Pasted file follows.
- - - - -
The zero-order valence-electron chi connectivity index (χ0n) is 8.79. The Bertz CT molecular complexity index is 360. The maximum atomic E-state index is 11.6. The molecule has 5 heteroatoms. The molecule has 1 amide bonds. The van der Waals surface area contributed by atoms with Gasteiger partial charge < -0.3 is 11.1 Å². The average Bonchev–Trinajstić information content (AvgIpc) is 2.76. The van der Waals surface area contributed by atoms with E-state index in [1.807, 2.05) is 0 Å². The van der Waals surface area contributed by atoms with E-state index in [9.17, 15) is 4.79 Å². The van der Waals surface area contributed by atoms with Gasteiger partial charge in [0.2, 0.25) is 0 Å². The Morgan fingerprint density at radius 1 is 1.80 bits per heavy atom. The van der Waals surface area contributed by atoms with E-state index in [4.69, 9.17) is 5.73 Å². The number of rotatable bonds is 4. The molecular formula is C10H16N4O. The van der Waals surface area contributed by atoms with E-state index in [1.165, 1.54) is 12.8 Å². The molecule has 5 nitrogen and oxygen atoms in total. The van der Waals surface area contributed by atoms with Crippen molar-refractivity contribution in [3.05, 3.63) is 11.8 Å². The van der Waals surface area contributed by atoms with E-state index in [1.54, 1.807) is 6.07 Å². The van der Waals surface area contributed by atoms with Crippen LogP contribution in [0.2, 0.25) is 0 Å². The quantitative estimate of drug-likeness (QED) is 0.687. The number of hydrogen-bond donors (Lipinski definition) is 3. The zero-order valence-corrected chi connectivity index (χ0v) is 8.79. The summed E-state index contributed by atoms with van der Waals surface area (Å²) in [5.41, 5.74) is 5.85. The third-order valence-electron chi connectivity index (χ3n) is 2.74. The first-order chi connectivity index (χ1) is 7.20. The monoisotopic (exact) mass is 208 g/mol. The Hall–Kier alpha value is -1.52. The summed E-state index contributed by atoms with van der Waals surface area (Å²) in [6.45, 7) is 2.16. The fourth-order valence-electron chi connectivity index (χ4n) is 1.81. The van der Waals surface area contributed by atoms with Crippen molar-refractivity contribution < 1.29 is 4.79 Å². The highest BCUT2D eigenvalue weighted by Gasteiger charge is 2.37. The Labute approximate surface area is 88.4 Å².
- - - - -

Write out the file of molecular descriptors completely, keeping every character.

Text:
The zero-order valence-electron chi connectivity index (χ0n) is 8.79. The Bertz CT molecular complexity index is 360. The maximum atomic E-state index is 11.6. The molecule has 5 heteroatoms. The molecule has 1 amide bonds. The van der Waals surface area contributed by atoms with Gasteiger partial charge < -0.3 is 11.1 Å². The average Bonchev–Trinajstić information content (AvgIpc) is 2.76. The van der Waals surface area contributed by atoms with E-state index in [1.807, 2.05) is 0 Å². The van der Waals surface area contributed by atoms with E-state index in [9.17, 15) is 4.79 Å². The van der Waals surface area contributed by atoms with Gasteiger partial charge in [0.2, 0.25) is 0 Å². The Morgan fingerprint density at radius 1 is 1.80 bits per heavy atom. The van der Waals surface area contributed by atoms with E-state index in [4.69, 9.17) is 5.73 Å². The number of rotatable bonds is 4. The molecular formula is C10H16N4O. The van der Waals surface area contributed by atoms with E-state index in [1.165, 1.54) is 12.8 Å². The molecule has 5 nitrogen and oxygen atoms in total. The van der Waals surface area contributed by atoms with Crippen molar-refractivity contribution in [3.05, 3.63) is 11.8 Å². The van der Waals surface area contributed by atoms with E-state index in [1.54, 1.807) is 6.07 Å². The van der Waals surface area contributed by atoms with Crippen LogP contribution in [0.2, 0.25) is 0 Å². The quantitative estimate of drug-likeness (QED) is 0.687. The number of hydrogen-bond donors (Lipinski definition) is 3. The zero-order valence-corrected chi connectivity index (χ0v) is 8.79. The summed E-state index contributed by atoms with van der Waals surface area (Å²) in [5.41, 5.74) is 5.85. The third-order valence-electron chi connectivity index (χ3n) is 2.74. The first-order chi connectivity index (χ1) is 7.20. The monoisotopic (exact) mass is 208 g/mol. The Hall–Kier alpha value is -1.52. The summed E-state index contributed by atoms with van der Waals surface area (Å²) in [6.45, 7) is 2.16. The fourth-order valence-electron chi connectivity index (χ4n) is 1.81. The van der Waals surface area contributed by atoms with Crippen molar-refractivity contribution < 1.29 is 4.79 Å². The highest BCUT2D eigenvalue weighted by Gasteiger charge is 2.37. The Labute approximate surface area is 88.4 Å².